Joseph Rutherford back as Wildcats’ ace in 2016
FRONT ROYAL – The laws of progression suggested Joseph Rutherford was already due to see more time on the mound for Warren County’s baseball team as a junior last season. Then a door to a more prominent pitching role opened.
The day of the Wildcats’ first game of the 2015 season, then-senior Austin King visited the doctor and left in a walking boot. King, one of Warren County’s top arms, would miss the first half of the season.
“I think Austin getting hurt, we kind of needed a lot more people to step up and I think I probably got a lot more innings because of that,” Rutherford said before practice Tuesday afternoon as the Wildcats prepped for the upcoming season.
“I knew he had a big role and someone was gonna have to fill in some.”
So Rutherford did.
In 46.2 innings pitched last spring – up from the 19.2 innings he tossed as a sophomore in 2014 – Rutherford went 6-2 with a sparkling 1.05 earned run average, second only to King’s area-leading 1.04 ERA, and he was third in the area with 54 strikeouts.
Rutherford, who also batted .383 (31 for 81) from the leadoff spot and was top five in the area in runs scored (27), stolen bases (13) and triples (3), earned all-Conference 28 and all-Bull Run District honors at season’s end as both a pitcher and an outfielder.
Warren County first-year coach Mike Minch will certainly be looking for a strong encore performance from Rutherford after declaring the senior “100 percent” the Wildcats’ ace in 2016.
“When Joe’s strike one, strike two, he’s gonna be tough to beat,” said Minch, who served as an assistant to former Wildcats head baseball coach Vernon Mathews last season.
“I would definitely say he’s our ace of the staff and we’re definitely gonna give him the ball every chance we get.”
That’s a role Rutherford’s eager to fill this season – he’s too experienced as a three-sport athlete to feel any qualms about being labeled as the Wildcats’ top arm, he said.
A pitcher since Little League, Rutherford credited his defense and the pitch calling of Mathews for a lot of his success last year. He added that some of his effectiveness could be attributed to his handedness.
“It helps being a lefty,” Rutherford said. “And I’ve kind of always been a curveball pitcher. I’ve always kind of had that.”
Rutherford complements that curveball with a fastball and a changeup, but he considers the curve to be his best pitch. Rutherford’s battery mate and twin brother, Robert, said it’s Joseph’s ability to locate all three of his pitches that makes him so successful on the mound.
“He does a great job of getting ahead in counts, and getting a first-pitch curveball in the zone because not many batters are gonna swing at a first-pitch curveball,” Robert Rutherford, the Wildcats’ starting catcher, said. “He really controls well and gets ahead in counts and doesn’t really give hitters much to hit.”
Robert Rutherford has had a front-row seat for most of his brother’s outings on the mound over the years. Aside from a stint around age 6 when Joseph Rutherford stuck with baseball while his twin tried soccer, the two said they’ve always been on the same team.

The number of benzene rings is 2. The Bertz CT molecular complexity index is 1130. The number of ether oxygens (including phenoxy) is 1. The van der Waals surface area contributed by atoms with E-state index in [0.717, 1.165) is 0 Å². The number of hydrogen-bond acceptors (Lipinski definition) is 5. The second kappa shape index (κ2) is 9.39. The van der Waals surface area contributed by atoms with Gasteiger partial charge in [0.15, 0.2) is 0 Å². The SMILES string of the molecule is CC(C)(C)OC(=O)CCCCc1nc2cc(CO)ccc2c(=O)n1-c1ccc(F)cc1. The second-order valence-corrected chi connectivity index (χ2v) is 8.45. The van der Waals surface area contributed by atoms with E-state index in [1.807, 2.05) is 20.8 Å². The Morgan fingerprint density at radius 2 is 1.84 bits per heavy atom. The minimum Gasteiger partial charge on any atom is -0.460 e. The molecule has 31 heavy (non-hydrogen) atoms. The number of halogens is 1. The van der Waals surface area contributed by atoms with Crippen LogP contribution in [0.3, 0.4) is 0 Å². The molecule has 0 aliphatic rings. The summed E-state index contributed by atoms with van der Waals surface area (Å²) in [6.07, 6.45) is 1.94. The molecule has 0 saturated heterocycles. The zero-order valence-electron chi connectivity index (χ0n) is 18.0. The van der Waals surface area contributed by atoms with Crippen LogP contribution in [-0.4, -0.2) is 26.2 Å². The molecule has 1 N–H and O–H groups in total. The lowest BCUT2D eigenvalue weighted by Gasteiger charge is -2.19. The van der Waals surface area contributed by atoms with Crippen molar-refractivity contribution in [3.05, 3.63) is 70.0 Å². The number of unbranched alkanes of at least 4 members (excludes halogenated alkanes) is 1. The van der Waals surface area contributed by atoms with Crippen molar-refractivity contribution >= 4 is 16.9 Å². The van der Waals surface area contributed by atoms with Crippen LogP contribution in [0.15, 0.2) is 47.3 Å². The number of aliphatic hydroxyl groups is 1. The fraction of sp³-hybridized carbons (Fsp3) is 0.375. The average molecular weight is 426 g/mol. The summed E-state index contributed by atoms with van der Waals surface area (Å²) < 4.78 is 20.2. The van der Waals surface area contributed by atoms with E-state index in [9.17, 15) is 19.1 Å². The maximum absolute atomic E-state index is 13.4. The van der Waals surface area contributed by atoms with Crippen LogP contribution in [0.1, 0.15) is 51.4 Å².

At Warren County High School, both Rutherfords have played football (Robert Rutherford was the Wildcats’ quarterback while his brother was the running back), basketball and baseball together.
That closeness has formed a bond on the baseball diamond that doesn’t exist among a lot of other pitchers and catchers, they said.
“I think being twins it’s easy to critique each other,” Joseph Rutherford said. “We’re not afraid to hurt each other’s feelings.”
“He lets me know when I do something he doesn’t like,” Robert Rutherford interjected before his brother could finish his sentence.
“We’ve just always, I guess, known to rely on each other and been there for each other.”
The Rutherford twins, who have helped push a bigger emphasis on offseason workouts to their baseball teammates, will be part of a key core of seven seniors for the Wildcats in Minch’s first season at the helm, a group Minch said has bought into the culture the coaching staff has been implementing.
“Hopefully these younger guys see that, see what kind of kids Joe and Robert are, not just on the field but also off the field,” Minch said. “That’s the thing we’re trying to really push here as a coaching staff is you take care of things in the classroom, the community. If you do that good things will happen on the field, for sure.”
Minch said he expects pitching to be Warren County’s strength this season, and the Wildcats’ entire infield from last year’s team returns, including seniors Stephen Johnson (third base) and Rhett Tierney (second base), junior shortstop Cam Ford and sophomore first baseman Hunter Wines. Joseph Rutherford will patrol center field when not on the mound while the corner outfield spots are an open competition in preseason practice, Minch said.
The Wildcats finished 16-9 last spring, an improvement over their 8-13 campaign in 2014. Warren County’s 2015 season come to an end with a 3-2 loss to John Champe in the Conference 28 tournament semifinals.
“Now they understand what it takes be successful, to reach that pinnacle and to get back there,” Minch said. “That’s one of our goals is to win the conference championship, as it is with any other team. But we had a little taste of it, being successful, and we’ve reached a new era for Warren County baseball. We’re definitely gonna build upon that and look to get back there and continue to make strides.”
The Wildcats open the 2016 season at James Wood on March 15.
Joseph and Robert Rutherford said Warren County’s aspirations this season stretch beyond a championship in the new-look Conference 28.
“This is pretty much it for us,” Joseph Rutherford said. “We just wanna see how much noise we can make.”
Contact staff writer Brad Fauber at 540-465-5137 ext. 161, or email@example.com
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